THE 2ND FOLD is a symbol of our belief in eternal life.

THE 3RD FOLD is made in honor and remembrance of the veterans departing our ranks who gave a portion of their lives for the defense of our country to attain peace throughout the world.

THE 4TH FOLD represents our weaker nature, for as American citizens trusting in God, it is to Him we turn in times of peace as well as in times of war, for His divine guidance.

THE 5TH FOLD is a tribute to our country, for in the words of Stephen Decatur, "Our Country, in dealing with other countries, may she always be right; but it is still our Country, right or wrong."

THE 6TH FOLD is for where our hearts lie. It is with our heart that we pledge allegiance to the flag of the United States of America, and to the Republic for which it stands, one Nation, under God, indivisible, with Liberty and Justice for all.

THE 7TH FOLD is a tribute to our Armed Forces, for it is through them that we protect our country and our flag against all her enemies, whether they be found within or Without the boundaries or our republic.

THE 8TH FOLD is a tribute to the one who entered into the valley of the shadow of death, that we might see,the light of day.

THE 9TH FOLD is a tribute to womanhood and Mothers. For it has been through their faith, their love, their loyalty, and their devotion, that the character of the men and women who have made this country great, has been molded.

THE 10TH FOLD is a tribute to the father, for he too has given his Sons and daughters for the defense of our country since they were first born.

THE 11TH FOLD represents the lower portion of the seal of King David and King Solomon, and glorifies in the Hebrews eyes, the of Abraham, Isaac, and Jacob.

THE 12TH FOLD represents an emblem of eternity, and glorifies in the Christians' eyes, God the Father, the Son, and the Holy Spirit.

THE 13TH FOLD, or when the flag is completely folded, the stars are in the uppermost, reminding us of our nations motto, In God We Trust."

After the flag is completely folded, then tucked in, it takes on the appearance of a cocked hat, ever reminding us of the soldiers who served under General George Washington, and the Sailors and Marines who served under Captain John Paul Jones, who were followed by their comrades and shipmates in the Armed Forces of the United States, preserving for us the rights, privileges, and freedoms we enjoy today. There are some traditions and ways of doing things that have deep meaning. In the future, you'll see flags folded, and now you will know why. Share this with the children you love, and all others who love the symbol of "Liberty and Freedom!"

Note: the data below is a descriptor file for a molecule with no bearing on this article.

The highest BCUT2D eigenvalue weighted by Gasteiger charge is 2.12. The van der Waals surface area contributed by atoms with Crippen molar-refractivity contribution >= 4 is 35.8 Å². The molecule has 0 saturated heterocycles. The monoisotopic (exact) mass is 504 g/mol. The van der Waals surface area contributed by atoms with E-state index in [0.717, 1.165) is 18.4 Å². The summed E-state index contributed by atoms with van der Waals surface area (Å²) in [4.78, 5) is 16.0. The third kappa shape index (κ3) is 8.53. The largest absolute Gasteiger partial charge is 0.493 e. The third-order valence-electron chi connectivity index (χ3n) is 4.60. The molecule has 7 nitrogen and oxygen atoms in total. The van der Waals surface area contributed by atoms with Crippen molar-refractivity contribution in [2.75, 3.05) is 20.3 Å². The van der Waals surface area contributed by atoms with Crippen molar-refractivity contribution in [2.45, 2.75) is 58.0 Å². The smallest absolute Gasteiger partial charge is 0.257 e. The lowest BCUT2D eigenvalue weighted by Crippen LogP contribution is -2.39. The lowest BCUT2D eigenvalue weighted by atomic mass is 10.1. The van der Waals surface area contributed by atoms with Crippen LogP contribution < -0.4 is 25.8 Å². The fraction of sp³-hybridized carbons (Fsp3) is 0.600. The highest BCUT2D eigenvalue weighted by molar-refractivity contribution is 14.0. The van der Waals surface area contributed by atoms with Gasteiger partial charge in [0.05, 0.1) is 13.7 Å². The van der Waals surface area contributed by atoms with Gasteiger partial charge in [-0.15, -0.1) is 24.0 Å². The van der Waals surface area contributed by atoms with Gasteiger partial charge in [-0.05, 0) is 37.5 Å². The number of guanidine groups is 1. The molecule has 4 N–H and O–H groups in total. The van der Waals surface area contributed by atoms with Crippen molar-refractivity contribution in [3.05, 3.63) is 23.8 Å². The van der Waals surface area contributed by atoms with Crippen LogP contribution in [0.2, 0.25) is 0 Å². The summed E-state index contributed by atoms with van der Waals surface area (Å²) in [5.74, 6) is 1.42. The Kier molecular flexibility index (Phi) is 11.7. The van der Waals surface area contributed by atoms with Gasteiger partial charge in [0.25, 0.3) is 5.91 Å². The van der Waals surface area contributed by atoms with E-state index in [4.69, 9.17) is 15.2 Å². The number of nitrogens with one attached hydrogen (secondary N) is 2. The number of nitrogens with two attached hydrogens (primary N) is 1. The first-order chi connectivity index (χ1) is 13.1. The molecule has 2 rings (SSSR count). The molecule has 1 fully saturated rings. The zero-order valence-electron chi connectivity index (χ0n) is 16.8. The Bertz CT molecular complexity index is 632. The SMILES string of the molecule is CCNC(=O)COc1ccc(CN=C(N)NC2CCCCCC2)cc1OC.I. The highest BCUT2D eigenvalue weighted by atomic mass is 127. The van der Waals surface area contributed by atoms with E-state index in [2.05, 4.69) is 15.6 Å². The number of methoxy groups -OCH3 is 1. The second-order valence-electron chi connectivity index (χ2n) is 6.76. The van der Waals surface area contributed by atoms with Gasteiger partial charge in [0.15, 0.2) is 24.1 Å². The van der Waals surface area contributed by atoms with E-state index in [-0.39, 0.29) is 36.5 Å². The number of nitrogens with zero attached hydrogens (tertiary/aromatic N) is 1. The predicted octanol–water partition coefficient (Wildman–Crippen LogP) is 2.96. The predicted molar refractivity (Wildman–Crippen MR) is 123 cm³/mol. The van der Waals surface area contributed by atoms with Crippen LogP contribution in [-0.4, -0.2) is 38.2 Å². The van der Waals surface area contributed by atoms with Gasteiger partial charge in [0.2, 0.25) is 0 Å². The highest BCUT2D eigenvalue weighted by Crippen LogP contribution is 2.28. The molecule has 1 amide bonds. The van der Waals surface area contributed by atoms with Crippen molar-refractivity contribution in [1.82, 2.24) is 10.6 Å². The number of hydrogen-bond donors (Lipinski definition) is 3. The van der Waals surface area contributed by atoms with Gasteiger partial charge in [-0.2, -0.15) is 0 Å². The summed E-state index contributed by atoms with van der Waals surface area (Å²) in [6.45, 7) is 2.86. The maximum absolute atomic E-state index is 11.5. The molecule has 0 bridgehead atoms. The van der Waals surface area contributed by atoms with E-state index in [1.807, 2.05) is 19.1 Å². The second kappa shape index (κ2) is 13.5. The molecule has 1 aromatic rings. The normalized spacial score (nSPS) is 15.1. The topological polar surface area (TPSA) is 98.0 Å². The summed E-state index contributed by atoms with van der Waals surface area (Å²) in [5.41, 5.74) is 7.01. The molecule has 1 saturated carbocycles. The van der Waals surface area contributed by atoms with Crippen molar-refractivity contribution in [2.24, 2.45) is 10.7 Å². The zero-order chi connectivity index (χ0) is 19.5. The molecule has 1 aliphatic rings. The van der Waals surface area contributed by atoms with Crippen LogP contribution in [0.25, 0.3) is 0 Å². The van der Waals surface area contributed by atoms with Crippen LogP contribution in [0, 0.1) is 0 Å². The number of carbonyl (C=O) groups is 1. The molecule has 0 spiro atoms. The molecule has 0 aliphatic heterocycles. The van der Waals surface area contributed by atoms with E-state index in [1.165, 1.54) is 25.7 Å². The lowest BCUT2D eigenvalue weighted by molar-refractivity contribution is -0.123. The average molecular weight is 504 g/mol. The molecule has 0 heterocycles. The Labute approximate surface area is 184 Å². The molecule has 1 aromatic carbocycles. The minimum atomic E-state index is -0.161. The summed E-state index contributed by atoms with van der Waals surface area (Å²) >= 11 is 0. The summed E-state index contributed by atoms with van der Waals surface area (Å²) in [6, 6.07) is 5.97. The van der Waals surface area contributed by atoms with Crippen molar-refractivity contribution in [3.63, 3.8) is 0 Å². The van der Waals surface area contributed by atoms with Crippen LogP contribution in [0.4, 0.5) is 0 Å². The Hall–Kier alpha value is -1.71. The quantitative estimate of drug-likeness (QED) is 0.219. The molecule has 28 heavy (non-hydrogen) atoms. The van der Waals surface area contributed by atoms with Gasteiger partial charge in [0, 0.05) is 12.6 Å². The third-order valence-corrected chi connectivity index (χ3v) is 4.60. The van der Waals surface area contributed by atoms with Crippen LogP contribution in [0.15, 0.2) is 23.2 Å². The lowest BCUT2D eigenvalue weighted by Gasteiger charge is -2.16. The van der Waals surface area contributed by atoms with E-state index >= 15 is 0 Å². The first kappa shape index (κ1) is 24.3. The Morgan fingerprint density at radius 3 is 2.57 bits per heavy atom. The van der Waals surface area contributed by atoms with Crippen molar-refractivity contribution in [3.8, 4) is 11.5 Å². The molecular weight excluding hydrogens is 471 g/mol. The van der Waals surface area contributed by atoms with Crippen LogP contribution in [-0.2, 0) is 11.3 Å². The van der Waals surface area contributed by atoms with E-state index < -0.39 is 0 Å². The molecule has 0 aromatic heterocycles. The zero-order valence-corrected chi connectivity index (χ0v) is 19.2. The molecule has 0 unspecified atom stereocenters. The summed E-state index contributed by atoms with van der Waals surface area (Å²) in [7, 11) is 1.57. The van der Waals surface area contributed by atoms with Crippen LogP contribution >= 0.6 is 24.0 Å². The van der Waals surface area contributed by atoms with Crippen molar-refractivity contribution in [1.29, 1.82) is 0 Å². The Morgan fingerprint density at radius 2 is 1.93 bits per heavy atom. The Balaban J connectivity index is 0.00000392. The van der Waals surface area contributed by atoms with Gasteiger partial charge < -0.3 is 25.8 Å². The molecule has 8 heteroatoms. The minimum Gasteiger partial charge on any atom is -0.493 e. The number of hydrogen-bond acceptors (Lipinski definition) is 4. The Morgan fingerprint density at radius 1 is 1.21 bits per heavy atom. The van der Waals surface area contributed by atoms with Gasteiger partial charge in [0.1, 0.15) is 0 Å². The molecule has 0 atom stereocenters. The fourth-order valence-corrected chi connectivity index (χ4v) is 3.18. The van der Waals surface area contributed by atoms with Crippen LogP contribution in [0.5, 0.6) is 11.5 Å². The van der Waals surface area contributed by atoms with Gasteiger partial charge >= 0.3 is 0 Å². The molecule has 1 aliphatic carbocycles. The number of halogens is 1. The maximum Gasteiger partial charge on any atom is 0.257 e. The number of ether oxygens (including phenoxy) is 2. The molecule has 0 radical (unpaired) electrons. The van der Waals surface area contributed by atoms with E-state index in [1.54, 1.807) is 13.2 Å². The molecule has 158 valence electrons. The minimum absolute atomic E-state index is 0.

The Story of Taps

posted Aug 27, 2011, 1:34 AM by Info @NesloVentures   [ updated Mar 18, 2017, 9:36 PM by Neslo Ventures ]

Of all the military bugle calls, none is so easily recognized or more apt to render emotion than the call Taps. The melody is both eloquent and haunting and the history of its origin is interesting and somewhat clouded in controversy. Taps began as a revision to the signal for Extinguish Lights (Lights Out) bugle call that was used as the final call of the day and as the name implies, it was a signal to extinguish all fires and lights. Up until the Civil War, the infantry cal for Extinguish Lights was the one set down in Silas Casey's (1801-1882) Tactics, which had been borrowed from the French. The music for Taps was adapted by Union General Daniel Butterfield for his brigade in July, 1862.

As the story goes, General Butterfield was not pleased with the call for Extinguish Lights, feeling that the Call was too formal to signal the day’s end, and with the help of the brigade bugler, Oliver Willcox Norton, wrote Taps to honor his men while in camp at Harrison's Landing, Virginia, following the Seven Days battle. These battles took place during the Peninsular Campaign of 1862. The new call sounded that night in July, 1862, soon spread to other units of the Union Army and was reportedly also used by the Confederates. Taps was made an official bugle call after the war.

Why the name Taps? The most likely explanation is that the name was borrowed from a drummer's beat. The beating of a bedtime roll-call called Tattoo by the drum corps would be followed by the Drummer of the Guard beating three distinct drum taps at four count intervals for the military evolution Extinguish Lights. Following the call, three single drum strokes were beat at four-count intervals. This was known as the "Drum Taps" or in common usage of soldiers "The Taps" or "Taps."

It is not clear how or why Taps became associated with funerals. However, it's earliest official reference for use at military funeral ceremonies is found in the U.S. Army Infantry Drill Regulations for 1891.

The Patriotism of a Child

posted Aug 26, 2011, 11:54 PM by Info @NesloVentures   [ updated Oct 4, 2016, 10:44 PM by Neslo Ventures ]

Courtesy of The American Legion